Meet Vladimir Putin's Favorite DJ
DJ Fenix turned 600 years of history on its head as the first DJ to ever perform at the Kremlin.
In 1492, construction began on the Moscow Kremlin, better known around the world as The Kremlin. The compound serves as an international symbol of Russian political virility and the home of the country's President. It has survived centuries of tsarist dynasties, invasion attempts, the rise and fall of communism. Recently, it met the world's most recent unstoppable force: big room house.
"When I found out I had a performance at the Kremlin, I knew I needed to do something to show the best from the EDM industry," DJ Fenix tells THUMP about his history-making gig. "It was really stressful situation before, but when I played, I needed to be more relaxed, more happy. I needed to show people that the DJ is a good guy, he smiles every time, he's happy, to show that the DJ is good, y'know?"
Born Alexander Mamonov, Moscow-based DJ Fenix is the first DJ to ever perform at The Kremlin. A far cry from past performers like the Bolshoi Ballet or Stravinsky, Fenix took a crowd of dignitaries and upper crust sorts attending the Musicbox Awards on November 19 to a place we're all familiar with—the throes of ecstasy that can only be wrought by a big fat drop.
The weight of the occasion, nearly 600 years of history, was not lost on him. "It's really important for everybody in Russia," he explains. "It was a big responsibility to be on the stage in the Kremlin. I represented the whole EDM industry. When I started ten years ago, nobody knew about DJs."
Many in the audience were clearly not regulars at their local disco, perhaps unprepared for the volume if not the overwhelming feels if a dance music experience. "When I played on the stage, I could see a big crowd," Fenix says. "Some people were dancing, but I don't know who is politik or not. Some people dance, hands up, feeling the energy, but it's not like a club."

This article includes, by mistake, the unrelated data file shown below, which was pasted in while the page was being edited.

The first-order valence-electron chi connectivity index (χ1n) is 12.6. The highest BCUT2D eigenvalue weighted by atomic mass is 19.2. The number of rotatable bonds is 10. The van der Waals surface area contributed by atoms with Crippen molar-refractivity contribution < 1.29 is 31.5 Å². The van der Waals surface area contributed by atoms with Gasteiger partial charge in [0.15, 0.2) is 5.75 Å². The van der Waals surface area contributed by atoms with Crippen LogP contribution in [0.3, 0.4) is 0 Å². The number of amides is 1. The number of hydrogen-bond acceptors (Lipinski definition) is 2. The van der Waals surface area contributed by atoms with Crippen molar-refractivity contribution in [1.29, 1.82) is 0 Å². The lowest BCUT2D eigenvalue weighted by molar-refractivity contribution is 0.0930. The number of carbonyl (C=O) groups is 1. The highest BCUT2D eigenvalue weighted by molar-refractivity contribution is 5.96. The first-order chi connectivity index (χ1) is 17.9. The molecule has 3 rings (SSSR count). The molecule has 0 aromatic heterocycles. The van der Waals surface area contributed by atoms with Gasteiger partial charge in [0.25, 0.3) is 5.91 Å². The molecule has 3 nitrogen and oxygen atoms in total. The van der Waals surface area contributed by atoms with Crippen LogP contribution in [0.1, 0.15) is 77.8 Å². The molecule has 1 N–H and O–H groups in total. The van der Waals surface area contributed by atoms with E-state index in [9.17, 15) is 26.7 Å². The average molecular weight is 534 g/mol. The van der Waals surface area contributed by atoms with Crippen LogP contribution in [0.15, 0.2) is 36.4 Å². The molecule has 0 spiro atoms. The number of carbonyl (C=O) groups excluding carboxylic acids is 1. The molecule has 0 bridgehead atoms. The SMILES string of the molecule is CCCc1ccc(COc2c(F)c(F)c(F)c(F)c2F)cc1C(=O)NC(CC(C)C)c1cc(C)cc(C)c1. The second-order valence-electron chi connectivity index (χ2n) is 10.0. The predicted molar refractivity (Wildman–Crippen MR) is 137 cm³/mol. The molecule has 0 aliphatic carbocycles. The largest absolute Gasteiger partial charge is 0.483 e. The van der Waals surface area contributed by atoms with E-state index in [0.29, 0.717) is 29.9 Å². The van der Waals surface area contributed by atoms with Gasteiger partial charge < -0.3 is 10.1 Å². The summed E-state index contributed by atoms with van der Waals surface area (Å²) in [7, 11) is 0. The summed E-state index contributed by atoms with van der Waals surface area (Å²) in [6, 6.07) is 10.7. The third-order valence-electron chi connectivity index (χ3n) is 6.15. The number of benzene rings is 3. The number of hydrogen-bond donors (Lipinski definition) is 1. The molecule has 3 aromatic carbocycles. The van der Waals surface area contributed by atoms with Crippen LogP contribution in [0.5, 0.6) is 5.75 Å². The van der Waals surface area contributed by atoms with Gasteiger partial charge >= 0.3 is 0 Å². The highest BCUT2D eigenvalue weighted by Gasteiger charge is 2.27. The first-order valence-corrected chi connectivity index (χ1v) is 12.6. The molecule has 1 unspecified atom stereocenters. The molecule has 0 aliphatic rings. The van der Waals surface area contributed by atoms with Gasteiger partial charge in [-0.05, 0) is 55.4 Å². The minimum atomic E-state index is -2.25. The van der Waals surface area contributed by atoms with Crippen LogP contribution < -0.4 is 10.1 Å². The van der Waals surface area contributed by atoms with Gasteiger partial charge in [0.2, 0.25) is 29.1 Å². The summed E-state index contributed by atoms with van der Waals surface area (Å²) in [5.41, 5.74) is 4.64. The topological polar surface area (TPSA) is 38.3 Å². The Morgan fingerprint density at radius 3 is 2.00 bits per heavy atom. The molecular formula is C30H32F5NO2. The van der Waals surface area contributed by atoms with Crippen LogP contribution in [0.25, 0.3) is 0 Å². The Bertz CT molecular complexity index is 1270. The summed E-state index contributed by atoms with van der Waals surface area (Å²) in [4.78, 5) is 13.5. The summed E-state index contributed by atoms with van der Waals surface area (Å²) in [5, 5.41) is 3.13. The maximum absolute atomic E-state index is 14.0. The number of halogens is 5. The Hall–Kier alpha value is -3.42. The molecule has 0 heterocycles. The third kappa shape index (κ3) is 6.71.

As a performer who regularly tours, notably throughout Europe, Fenix has an insider's perspective on what it is that separates the Russian electronic music scene from that of other societies. "If you come here, to Russia, I can show you what life in Moscow is like," he says. "DJs who work only in Russia, they take what people can already hear on the radio and on the TV. People who push music on the radio, on TV, they're old people. They don't understand who a DJ is. DJ is a really new word to them. That's why it is difficult to create something on an international level."
Fenix goes on, "The music industry in Europe or America, everything is ready to take some new thing, yeah? DJs, producers like Skrillex and Martin Garrix are young guys. They start to write music and they go up really fast because the industry is ready. In Russia, it's really different. I think it's the same in Asia. You don't know big DJs from Asia. Maybe Steve Aoki? But I don't think he was born in Asia." [Aoki was born in Florida and grew up in California.]
As one would expect, Fenix's November performance at the Kremlin was vetted by Russian President Vladimir Putin. It wasn't the first time the Russian leader has given a nod to the rising star. "I have met him before," says Fenix. "I played on the stage when he became President for the second time. He spoke about young people and about sport and universities and I played before he spoke. You could say that I opened for Vladimir Putin!"
So does Vladimir Putin likes big room?
"No," Fenix laughs, before adding, "I think… no."
Jemayel Khawaja is THUMP's Managing Editor and was, in fact, born in Asia.